MusicWeb International One of the most grown-up review sites around

and more.. and still writing ...


Search MusicWeb Here


Acte Prealable Polish CDs

Presto Music CD retailer

International mailing

Founder: Len Mullenger                                    Editor in Chief:John Quinn             

Some items
to consider


paid for

Acte Prealable Polish recordings

Forgotten Recordings
Forgotten Recordings
All Forgotten Records Reviews

Troubadisc Weinberg- TROCD01450

100th birthday of Mieczyslaw Weinberg on December 8, 2019.
Renate Eggbrecht has recorded all 3 violin Sonatas
All Troubadisc reviews

FOGHORN Classics

Brahms String Quartets

All Foghorn Reviews

All HDTT reviews

Salon Treasures from the Max Jaffa Library



Follow us on Twitter

Subscribe to our free weekly review listing

Sample: See what you will get

Editorial Board
MusicWeb International
Founding Editor
Rob Barnett
Editor in Chief
John Quinn
Contributing Editor
Ralph Moore
Seen & Heard
Editor Emeritus
   Bill Kenny
MusicWeb Webmaster
   David Barker
Jonathan Woolf
MusicWeb Founder
   Len Mullenger


Discs for review may be sent to:
Jonathan Woolf
76 Lushes Road
Essex IG10 3QB
United Kingdom


REVIEW Plain text for smartphones & printers

Advertising on

Donate and keep us afloat


New Releases

Naxos Classical
All Naxos reviews

Chandos recordings
All Chandos reviews

Hyperion recordings
All Hyperion reviews

Foghorn recordings
All Foghorn reviews

Troubadisc recordings
All Troubadisc reviews

all Bridge reviews

all cpo reviews

Divine Art recordings
Click to see New Releases
Get 10% off using code musicweb10
All Divine Art reviews

Eloquence recordings
All Eloquence reviews

Lyrita recordings
All Lyrita Reviews


Wyastone New Releases
Obtain 10% discount

Recordings of the Month

August 2022

Louis Caix d'Hervelois

orchestral songs



String Quartets

la folia



July 2022

John Luther Adams Houses of the Wind
John Luther Adams
Houses of the Wind

Horneman Alladin
Horneman Alladin

Stojowski piano concertos
Piano Concertos 1 & 2

Vaughan Williams on Brass

Yi Lin Jiang - Dualis I



Support us financially by purchasing this from
Ludwig van BEETHOVEN (1770-1827)
Piano Sonata No. 29 in B flat major, Op. 106 Hammerklavier (1817-18) [43:45]
Piano Sonata No. 14 in C sharp minor, Op. 27, No. 2 Moonlight (1801) [14:17]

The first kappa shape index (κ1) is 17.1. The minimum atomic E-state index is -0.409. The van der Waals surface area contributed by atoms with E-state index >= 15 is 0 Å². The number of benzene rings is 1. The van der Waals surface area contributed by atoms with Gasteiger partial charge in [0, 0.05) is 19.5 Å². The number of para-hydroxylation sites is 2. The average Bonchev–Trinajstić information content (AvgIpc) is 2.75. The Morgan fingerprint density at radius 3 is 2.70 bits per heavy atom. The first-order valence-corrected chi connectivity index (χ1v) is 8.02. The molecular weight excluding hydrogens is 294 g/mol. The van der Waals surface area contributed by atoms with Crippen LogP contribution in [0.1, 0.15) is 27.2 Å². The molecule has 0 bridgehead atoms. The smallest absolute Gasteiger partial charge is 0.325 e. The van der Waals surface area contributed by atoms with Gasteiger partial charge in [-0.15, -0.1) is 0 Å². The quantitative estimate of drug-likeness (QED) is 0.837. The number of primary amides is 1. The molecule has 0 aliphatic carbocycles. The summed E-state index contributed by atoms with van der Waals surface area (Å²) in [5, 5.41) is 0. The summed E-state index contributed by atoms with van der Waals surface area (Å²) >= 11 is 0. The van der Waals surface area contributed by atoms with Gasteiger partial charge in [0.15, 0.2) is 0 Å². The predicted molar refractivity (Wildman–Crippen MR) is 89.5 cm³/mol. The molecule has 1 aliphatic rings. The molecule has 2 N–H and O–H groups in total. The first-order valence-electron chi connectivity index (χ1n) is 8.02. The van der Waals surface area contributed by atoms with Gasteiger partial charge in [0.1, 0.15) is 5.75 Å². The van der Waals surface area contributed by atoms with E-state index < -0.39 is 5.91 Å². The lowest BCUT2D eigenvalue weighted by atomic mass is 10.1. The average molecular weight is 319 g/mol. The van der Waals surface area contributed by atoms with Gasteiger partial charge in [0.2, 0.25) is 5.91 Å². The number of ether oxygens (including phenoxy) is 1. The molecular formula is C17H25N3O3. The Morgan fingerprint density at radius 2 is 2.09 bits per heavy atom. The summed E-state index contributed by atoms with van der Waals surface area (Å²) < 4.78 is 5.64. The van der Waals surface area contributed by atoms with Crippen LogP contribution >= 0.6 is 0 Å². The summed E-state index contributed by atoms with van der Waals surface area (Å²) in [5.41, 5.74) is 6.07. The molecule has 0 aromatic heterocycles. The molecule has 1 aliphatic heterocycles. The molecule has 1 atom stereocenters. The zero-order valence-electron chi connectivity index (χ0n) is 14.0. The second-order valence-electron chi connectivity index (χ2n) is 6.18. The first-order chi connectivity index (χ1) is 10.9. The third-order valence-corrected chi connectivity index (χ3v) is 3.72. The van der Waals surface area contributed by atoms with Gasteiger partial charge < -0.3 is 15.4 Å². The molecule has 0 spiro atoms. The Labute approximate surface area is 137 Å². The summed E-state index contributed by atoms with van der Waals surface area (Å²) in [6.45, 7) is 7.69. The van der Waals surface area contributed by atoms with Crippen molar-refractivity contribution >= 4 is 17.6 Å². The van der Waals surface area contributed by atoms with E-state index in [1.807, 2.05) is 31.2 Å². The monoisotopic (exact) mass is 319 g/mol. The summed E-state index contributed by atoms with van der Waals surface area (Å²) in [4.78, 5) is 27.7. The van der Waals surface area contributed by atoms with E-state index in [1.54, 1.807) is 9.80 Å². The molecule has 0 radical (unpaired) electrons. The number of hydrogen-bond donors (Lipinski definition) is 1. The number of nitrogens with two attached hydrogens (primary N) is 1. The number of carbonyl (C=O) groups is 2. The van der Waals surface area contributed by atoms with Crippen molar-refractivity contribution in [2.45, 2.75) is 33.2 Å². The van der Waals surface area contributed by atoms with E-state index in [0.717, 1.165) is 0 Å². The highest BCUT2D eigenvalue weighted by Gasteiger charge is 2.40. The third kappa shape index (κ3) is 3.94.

Chorus of the Whirling Dervishes and Turkish March from The Ruins of Athens, Op. 113 (1811-12) (arr. Alessio Bax) [4:15]
Alessio Bax (piano)
rec. Wyastone Concert Hall, Wyastone Leys, Monmouth, UK, 17-19 January 2014

According to his note in the CD booklet, Alessio Bax has lived with the Hammerklavier Sonata, the Everest of piano sonatas, for nearly twenty years. That means he would have been about age 17 when he first played it. Quite a feat, I would say and one that he proves to have mastered in this new recording. This behemoth is both technically and intellectually challenging and only the greatest of pianists have really conquered it. The recording of the sonata with which I first became acquainted was that by Rudolf Serkin. That performance on Sony is still magnificent even if today’s pianists find it easier to play than some of their illustrious predecessors did. Another such pianist, the young Igor Levit, has also made quite a name for himself in this work and the other later Beethoven piano sonatas. I did a comparison of the two pianists and find that their interpretations complement one another. Levit seems more straightforward, while Bax displays more tempo variety and emphasizes the dramatic elements. I don’t want to make too much of this and can say that both pianists excel in this mammoth piece. In all but the second movement Scherzo Bax takes longer than Levit: the first movement for Bax lasts 10:59 and for Levit 10:18, while Bax completes the third movement in 18:50 and Levit in 17:14. When listening to them side by side the overall tempos do not seem that different, but Bax has more give and take. The pause near the beginning of the first movement is quite a bit longer with Bax, but it only adds to the drama. I am also impressed with Bax’s dazzling finger-work in the finale’s fugue. If I want to nit-pick, I would wish for more bass — more of the left hand — to come through at times. Overall, though, I find this performance hugely stimulating both technically and emotionally.

It is quite a switch to the Moonlight Sonata, but again Bax excels here, too, by playing the work simply and beautifully. The first movement may be on the fast side, but it flows nicely and the Allegretto second movement is at just the right tempo with sufficient lightness and lift. For me this movement is much more satisfying than in Jean-Efflam Bavouzet’s rendition, which seems heavy and pedantic in comparison. Bax then tears into the finale, no holds barred, and yet one can hear the individual notes well. This is certainly a refreshing take on one of the piano’s warhorses.

Bax ends his “recital” with two encores, which he has arranged from Beethoven’s The Ruins of Athens: both the Chorus of the Whirling Dervishes and the famous Turkish March come up well in his arrangements and conclude the disc on a note of fun. One could say that Bax’s programme goes “from the sublime to the ridiculous,” and that is meant as a compliment. I hope that Alessio Bax will now give us more Beethoven and especially the other “late” sonatas.

Signum’s production values also leave little to be desired. In addition to Bax’s own note in the CD booklet, there is a lucid discussion of the sonatas, with musical examples, by Patrick Castillo.  

Leslie Wright